If we don’t start with the glottis closed and the breath in a compressed state we will leak breath as we phonate. This leak will increase as we try to “use more breath energy” and we will end up using more breath and not getting the energy we need.
Regarding the lower back in the breathing. There are muscles that run down the back and sides that are connected to the diaphragm, ribs and pelvis. These work together with the muscles in the abdomen to coordinate everything the respiratory system does. Inhalation, suspension and compression of the breath.
Usually, in normal respiration the muscles of the back are not called into action. At least not to the degree that we will notice them. An exercise that was used to help develop the desired coordination was to lay face down on the floor with the hands folded to allow the face to lay on them.
In this position the abdomen is against the immovable floor. With the abdomen unable to expand because of the floor, the back muscles would then take over the act of contracting the diaphragm. Through repetition this will become familiar.
To transfer this to a standing position we need to make sure the abdomen is in a stable position of slightly in and up. This is effectively accomplished by exhaling first so the abdomen is drawn well in. Then by resisting the expansion of the abdomen as we inhale we can feel the muscles of the back take over.
This will put us in a state of compression so we are prepared to sing on the energy that comes from compressed breath. But I must point out that the abdomen must not be allowed to expand freely. It will expand some, but it is always against the resistance of the inward abdominal muscles. And breathing while keeping the abdomen mostly in does not have to cause us to take a high, lifting breath with the chest. It should feel like we are breathing all over between the middle of the chest to the middle of the abdomen.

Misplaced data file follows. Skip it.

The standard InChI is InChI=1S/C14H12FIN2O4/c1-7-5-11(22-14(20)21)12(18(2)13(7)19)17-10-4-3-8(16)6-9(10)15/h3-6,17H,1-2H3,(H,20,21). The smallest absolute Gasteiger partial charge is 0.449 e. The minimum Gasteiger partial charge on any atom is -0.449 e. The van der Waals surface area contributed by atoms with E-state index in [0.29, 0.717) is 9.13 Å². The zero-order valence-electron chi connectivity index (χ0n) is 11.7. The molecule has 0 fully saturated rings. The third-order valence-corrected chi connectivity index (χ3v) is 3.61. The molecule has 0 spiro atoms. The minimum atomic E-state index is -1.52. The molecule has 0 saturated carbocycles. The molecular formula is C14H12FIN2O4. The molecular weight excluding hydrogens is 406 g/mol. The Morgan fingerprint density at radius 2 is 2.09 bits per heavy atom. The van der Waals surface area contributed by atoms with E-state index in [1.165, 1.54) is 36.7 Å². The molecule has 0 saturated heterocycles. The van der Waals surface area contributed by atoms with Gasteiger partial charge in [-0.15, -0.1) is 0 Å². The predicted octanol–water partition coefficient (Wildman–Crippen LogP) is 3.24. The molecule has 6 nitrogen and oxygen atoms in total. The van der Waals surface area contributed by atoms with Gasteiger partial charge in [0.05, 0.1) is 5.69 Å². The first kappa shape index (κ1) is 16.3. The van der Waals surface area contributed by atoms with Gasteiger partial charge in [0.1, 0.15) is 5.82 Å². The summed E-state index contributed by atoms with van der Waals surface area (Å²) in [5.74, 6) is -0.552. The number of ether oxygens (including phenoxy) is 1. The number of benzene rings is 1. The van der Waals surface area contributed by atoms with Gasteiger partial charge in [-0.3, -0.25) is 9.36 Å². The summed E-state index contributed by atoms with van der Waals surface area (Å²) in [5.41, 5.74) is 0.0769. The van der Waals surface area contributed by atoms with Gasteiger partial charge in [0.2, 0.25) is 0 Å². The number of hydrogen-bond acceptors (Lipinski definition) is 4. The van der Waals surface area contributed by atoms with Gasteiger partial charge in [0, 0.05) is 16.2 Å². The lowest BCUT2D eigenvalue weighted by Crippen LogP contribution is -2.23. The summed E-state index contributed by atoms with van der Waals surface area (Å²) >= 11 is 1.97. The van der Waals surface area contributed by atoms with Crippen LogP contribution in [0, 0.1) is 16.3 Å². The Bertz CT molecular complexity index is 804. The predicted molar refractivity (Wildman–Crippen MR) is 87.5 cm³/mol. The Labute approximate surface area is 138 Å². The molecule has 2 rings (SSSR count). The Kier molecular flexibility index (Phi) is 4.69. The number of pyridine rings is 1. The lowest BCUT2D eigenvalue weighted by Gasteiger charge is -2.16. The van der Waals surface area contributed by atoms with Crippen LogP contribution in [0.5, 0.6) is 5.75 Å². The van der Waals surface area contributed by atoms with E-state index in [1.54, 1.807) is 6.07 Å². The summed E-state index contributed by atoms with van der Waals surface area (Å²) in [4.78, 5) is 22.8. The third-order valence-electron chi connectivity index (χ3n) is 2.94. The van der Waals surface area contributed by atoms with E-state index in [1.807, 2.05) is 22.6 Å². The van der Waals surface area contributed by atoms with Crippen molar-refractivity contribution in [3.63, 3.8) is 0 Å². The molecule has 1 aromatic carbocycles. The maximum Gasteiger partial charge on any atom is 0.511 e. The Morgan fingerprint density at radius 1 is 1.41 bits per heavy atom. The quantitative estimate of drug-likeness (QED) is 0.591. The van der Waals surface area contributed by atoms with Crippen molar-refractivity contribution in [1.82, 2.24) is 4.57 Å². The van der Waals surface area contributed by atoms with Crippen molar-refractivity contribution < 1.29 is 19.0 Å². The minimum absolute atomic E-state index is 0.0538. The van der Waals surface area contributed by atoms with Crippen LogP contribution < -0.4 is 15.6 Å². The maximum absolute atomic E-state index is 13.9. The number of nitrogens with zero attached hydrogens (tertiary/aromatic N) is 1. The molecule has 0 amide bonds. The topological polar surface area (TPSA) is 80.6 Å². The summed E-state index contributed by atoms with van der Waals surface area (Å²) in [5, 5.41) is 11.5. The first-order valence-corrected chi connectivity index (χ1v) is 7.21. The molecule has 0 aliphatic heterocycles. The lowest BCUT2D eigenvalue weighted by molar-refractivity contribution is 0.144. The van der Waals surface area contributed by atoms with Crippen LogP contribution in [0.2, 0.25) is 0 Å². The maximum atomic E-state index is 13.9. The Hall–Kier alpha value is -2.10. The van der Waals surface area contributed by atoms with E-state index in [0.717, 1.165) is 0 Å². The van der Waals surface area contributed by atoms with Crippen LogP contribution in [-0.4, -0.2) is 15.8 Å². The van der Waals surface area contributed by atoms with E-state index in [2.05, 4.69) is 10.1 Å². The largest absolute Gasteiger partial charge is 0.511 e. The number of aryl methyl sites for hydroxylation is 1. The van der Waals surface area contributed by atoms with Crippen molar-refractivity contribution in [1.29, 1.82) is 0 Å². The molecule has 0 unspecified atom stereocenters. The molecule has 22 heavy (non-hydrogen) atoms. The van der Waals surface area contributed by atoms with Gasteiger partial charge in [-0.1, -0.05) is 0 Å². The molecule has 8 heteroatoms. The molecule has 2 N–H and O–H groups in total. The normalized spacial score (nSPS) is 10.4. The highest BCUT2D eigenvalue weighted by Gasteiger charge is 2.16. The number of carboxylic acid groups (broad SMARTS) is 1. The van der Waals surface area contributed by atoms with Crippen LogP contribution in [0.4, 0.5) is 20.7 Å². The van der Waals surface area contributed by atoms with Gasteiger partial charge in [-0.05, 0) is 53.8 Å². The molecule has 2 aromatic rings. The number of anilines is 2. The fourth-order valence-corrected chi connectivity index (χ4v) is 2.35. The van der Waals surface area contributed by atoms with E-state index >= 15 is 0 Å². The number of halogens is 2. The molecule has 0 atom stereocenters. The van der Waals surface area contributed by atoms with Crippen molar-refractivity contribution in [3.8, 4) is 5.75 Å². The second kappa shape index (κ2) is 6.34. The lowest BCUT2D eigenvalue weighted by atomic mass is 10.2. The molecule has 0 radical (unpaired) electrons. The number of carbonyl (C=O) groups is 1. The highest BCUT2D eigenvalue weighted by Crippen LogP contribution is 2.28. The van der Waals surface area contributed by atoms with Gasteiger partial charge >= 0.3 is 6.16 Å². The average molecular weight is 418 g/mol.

Too often, because of the avoidance of the undesirable high breath, we have singers being encouraged to breath low to the point that they are collapsing their chest in order to feel the expansion in the lower abdomen. This is completely unnatural and destroys the potential for coordinated use of the respiratory system to feed the voice.
So remember that the direction to “breath low” means control the breath low in the body. It does not mean try to feel like the breath actually is low in the body. You can’t make your lungs be in your abdomen. And the diaphragm is basically in the middle of your chest. So when it descends it reaches the bottom of the ribs. This only makes right under the notch of the sternum bulge. It doesn’t make the lower abdomen bulge.
This is why the lower ribs must be allowed to expand on the inhale. The diaphragm is connected to the lower ribs. And their opening is an important part of the descent of the diaphragm. This all takes place around the middle of the torso. This is another way to interpret the “breath low” directive. This is lower than the upper chest, where we want to avoid the high breath.
So don’t fall into the trap of trying to breath too low. It actually causes the breath to be almost as shallow as breathing at the top of the chest.